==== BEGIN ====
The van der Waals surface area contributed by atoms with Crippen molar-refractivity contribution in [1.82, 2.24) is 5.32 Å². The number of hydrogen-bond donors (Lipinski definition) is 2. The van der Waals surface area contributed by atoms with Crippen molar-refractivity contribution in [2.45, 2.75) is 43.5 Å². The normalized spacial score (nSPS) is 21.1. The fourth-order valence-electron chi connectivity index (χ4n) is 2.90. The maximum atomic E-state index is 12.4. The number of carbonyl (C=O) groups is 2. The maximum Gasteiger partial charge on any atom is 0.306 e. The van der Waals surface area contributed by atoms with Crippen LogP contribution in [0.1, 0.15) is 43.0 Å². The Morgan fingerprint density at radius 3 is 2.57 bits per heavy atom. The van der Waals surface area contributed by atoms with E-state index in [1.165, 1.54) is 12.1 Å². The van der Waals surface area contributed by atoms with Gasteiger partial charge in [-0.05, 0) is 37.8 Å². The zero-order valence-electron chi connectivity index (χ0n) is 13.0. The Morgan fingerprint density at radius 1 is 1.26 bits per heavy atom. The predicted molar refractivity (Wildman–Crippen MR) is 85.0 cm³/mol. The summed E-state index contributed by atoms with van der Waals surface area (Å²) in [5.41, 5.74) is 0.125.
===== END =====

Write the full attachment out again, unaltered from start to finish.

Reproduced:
The van der Waals surface area contributed by atoms with Crippen molar-refractivity contribution in [1.82, 2.24) is 5.32 Å². The number of hydrogen-bond donors (Lipinski definition) is 2. The van der Waals surface area contributed by atoms with Crippen molar-refractivity contribution in [2.45, 2.75) is 43.5 Å². The normalized spacial score (nSPS) is 21.1. The fourth-order valence-electron chi connectivity index (χ4n) is 2.90. The maximum atomic E-state index is 12.4. The number of carbonyl (C=O) groups is 2. The maximum Gasteiger partial charge on any atom is 0.306 e. The van der Waals surface area contributed by atoms with Crippen LogP contribution in [0.1, 0.15) is 43.0 Å². The Morgan fingerprint density at radius 3 is 2.57 bits per heavy atom. The van der Waals surface area contributed by atoms with E-state index in [1.165, 1.54) is 12.1 Å². The van der Waals surface area contributed by atoms with Gasteiger partial charge in [-0.05, 0) is 37.8 Å². The zero-order valence-electron chi connectivity index (χ0n) is 13.0. The Morgan fingerprint density at radius 1 is 1.26 bits per heavy atom. The predicted molar refractivity (Wildman–Crippen MR) is 85.0 cm³/mol. The summed E-state index contributed by atoms with van der Waals surface area (Å²) in [5.41, 5.74) is 0.125.